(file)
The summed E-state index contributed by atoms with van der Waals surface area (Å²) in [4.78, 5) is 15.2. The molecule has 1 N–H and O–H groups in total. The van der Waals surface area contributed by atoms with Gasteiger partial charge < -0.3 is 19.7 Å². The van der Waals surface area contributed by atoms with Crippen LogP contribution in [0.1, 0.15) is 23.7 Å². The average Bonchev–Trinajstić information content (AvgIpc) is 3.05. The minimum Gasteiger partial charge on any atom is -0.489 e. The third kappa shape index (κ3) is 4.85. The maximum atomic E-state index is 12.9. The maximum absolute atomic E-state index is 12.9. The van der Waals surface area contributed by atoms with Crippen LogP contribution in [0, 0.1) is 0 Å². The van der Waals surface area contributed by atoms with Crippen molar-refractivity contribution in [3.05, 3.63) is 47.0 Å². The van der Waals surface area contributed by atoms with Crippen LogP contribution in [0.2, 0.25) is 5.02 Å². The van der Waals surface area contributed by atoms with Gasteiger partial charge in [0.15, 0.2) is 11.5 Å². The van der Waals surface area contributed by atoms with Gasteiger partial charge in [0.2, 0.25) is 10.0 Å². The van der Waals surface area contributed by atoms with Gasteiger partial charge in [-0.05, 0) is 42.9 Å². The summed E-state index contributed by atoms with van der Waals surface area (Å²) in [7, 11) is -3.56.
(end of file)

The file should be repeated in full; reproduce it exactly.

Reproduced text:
The summed E-state index contributed by atoms with van der Waals surface area (Å²) in [4.78, 5) is 15.2. The molecule has 1 N–H and O–H groups in total. The van der Waals surface area contributed by atoms with Gasteiger partial charge < -0.3 is 19.7 Å². The van der Waals surface area contributed by atoms with Crippen LogP contribution in [0.1, 0.15) is 23.7 Å². The average Bonchev–Trinajstić information content (AvgIpc) is 3.05. The minimum Gasteiger partial charge on any atom is -0.489 e. The third kappa shape index (κ3) is 4.85. The maximum atomic E-state index is 12.9. The maximum absolute atomic E-state index is 12.9. The van der Waals surface area contributed by atoms with Crippen LogP contribution in [0, 0.1) is 0 Å². The van der Waals surface area contributed by atoms with Crippen molar-refractivity contribution in [3.05, 3.63) is 47.0 Å². The van der Waals surface area contributed by atoms with Crippen LogP contribution in [0.2, 0.25) is 5.02 Å². The van der Waals surface area contributed by atoms with Gasteiger partial charge in [0.15, 0.2) is 11.5 Å². The van der Waals surface area contributed by atoms with Gasteiger partial charge in [0.2, 0.25) is 10.0 Å². The van der Waals surface area contributed by atoms with Gasteiger partial charge in [-0.05, 0) is 42.9 Å². The summed E-state index contributed by atoms with van der Waals surface area (Å²) in [7, 11) is -3.56.